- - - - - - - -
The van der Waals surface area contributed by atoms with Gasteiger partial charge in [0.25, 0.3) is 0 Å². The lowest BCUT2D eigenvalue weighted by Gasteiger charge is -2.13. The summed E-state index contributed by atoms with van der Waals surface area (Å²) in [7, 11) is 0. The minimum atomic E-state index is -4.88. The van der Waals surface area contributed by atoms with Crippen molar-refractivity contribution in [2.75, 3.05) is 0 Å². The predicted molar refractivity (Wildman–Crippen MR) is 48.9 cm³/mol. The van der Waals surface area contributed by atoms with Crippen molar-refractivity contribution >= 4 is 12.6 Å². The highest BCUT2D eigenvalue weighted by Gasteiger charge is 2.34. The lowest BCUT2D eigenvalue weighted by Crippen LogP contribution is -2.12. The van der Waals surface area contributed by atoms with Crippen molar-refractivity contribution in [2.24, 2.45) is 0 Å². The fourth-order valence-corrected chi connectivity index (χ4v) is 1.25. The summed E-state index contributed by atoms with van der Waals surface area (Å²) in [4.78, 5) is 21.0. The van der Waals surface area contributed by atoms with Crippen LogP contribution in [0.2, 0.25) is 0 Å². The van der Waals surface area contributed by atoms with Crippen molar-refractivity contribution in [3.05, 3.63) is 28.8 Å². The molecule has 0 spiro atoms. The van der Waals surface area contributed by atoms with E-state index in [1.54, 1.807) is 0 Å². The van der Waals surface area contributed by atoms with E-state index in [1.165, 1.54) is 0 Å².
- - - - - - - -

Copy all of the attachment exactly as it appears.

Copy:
The van der Waals surface area contributed by atoms with Gasteiger partial charge in [0.25, 0.3) is 0 Å². The lowest BCUT2D eigenvalue weighted by Gasteiger charge is -2.13. The summed E-state index contributed by atoms with van der Waals surface area (Å²) in [7, 11) is 0. The minimum atomic E-state index is -4.88. The van der Waals surface area contributed by atoms with Crippen molar-refractivity contribution in [2.75, 3.05) is 0 Å². The predicted molar refractivity (Wildman–Crippen MR) is 48.9 cm³/mol. The van der Waals surface area contributed by atoms with Crippen molar-refractivity contribution >= 4 is 12.6 Å². The highest BCUT2D eigenvalue weighted by Gasteiger charge is 2.34. The lowest BCUT2D eigenvalue weighted by Crippen LogP contribution is -2.12. The van der Waals surface area contributed by atoms with Crippen molar-refractivity contribution in [2.24, 2.45) is 0 Å². The fourth-order valence-corrected chi connectivity index (χ4v) is 1.25. The summed E-state index contributed by atoms with van der Waals surface area (Å²) in [4.78, 5) is 21.0. The van der Waals surface area contributed by atoms with Crippen LogP contribution in [0.2, 0.25) is 0 Å². The van der Waals surface area contributed by atoms with Crippen molar-refractivity contribution in [3.05, 3.63) is 28.8 Å². The molecule has 0 spiro atoms. The van der Waals surface area contributed by atoms with E-state index in [1.54, 1.807) is 0 Å². The van der Waals surface area contributed by atoms with E-state index in [1.165, 1.54) is 0 Å².